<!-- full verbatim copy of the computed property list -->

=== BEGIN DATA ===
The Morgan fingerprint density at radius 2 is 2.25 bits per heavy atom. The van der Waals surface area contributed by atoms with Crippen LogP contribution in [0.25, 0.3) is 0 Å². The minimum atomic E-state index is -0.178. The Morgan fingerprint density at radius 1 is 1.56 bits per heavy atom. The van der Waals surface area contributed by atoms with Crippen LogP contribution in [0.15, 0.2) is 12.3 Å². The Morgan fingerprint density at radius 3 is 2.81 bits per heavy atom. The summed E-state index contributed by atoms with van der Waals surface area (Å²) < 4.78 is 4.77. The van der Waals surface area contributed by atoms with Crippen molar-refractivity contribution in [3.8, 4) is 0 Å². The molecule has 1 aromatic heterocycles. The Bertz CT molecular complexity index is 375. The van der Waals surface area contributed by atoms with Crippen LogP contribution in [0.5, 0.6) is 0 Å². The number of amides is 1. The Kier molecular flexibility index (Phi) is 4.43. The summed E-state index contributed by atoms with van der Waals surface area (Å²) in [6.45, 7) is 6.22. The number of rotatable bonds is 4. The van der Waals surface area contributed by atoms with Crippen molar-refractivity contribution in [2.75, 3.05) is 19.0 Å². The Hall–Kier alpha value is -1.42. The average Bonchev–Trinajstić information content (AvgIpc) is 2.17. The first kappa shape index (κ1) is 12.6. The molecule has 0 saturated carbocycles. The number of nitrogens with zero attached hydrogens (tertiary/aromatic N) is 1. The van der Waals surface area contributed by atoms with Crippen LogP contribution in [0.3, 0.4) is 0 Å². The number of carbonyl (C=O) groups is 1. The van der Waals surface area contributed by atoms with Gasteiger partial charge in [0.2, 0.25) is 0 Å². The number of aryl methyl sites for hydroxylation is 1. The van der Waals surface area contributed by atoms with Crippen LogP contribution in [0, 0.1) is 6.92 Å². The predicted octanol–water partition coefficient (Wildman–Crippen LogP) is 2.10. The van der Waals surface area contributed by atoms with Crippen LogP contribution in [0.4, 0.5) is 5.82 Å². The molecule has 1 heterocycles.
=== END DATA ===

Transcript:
The Morgan fingerprint density at radius 2 is 2.25 bits per heavy atom. The van der Waals surface area contributed by atoms with Crippen LogP contribution in [0.25, 0.3) is 0 Å². The minimum atomic E-state index is -0.178. The Morgan fingerprint density at radius 1 is 1.56 bits per heavy atom. The van der Waals surface area contributed by atoms with Crippen LogP contribution in [0.15, 0.2) is 12.3 Å². The Morgan fingerprint density at radius 3 is 2.81 bits per heavy atom. The summed E-state index contributed by atoms with van der Waals surface area (Å²) < 4.78 is 4.77. The van der Waals surface area contributed by atoms with Crippen molar-refractivity contribution in [3.8, 4) is 0 Å². The molecule has 1 aromatic heterocycles. The Bertz CT molecular complexity index is 375. The van der Waals surface area contributed by atoms with Crippen LogP contribution in [0.5, 0.6) is 0 Å². The number of amides is 1. The Kier molecular flexibility index (Phi) is 4.43. The summed E-state index contributed by atoms with van der Waals surface area (Å²) in [6.45, 7) is 6.22. The number of rotatable bonds is 4. The van der Waals surface area contributed by atoms with Crippen molar-refractivity contribution in [2.75, 3.05) is 19.0 Å². The Hall–Kier alpha value is -1.42. The average Bonchev–Trinajstić information content (AvgIpc) is 2.17. The first kappa shape index (κ1) is 12.6. The molecule has 0 saturated carbocycles. The number of nitrogens with zero attached hydrogens (tertiary/aromatic N) is 1. The van der Waals surface area contributed by atoms with Crippen LogP contribution in [0.3, 0.4) is 0 Å². The number of carbonyl (C=O) groups is 1. The van der Waals surface area contributed by atoms with Gasteiger partial charge in [0.2, 0.25) is 0 Å². The number of aryl methyl sites for hydroxylation is 1. The van der Waals surface area contributed by atoms with Crippen LogP contribution in [0, 0.1) is 6.92 Å². The predicted octanol–water partition coefficient (Wildman–Crippen LogP) is 2.10. The van der Waals surface area contributed by atoms with Crippen LogP contribution in [0.4, 0.5) is 5.82 Å². The molecule has 1 heterocycles.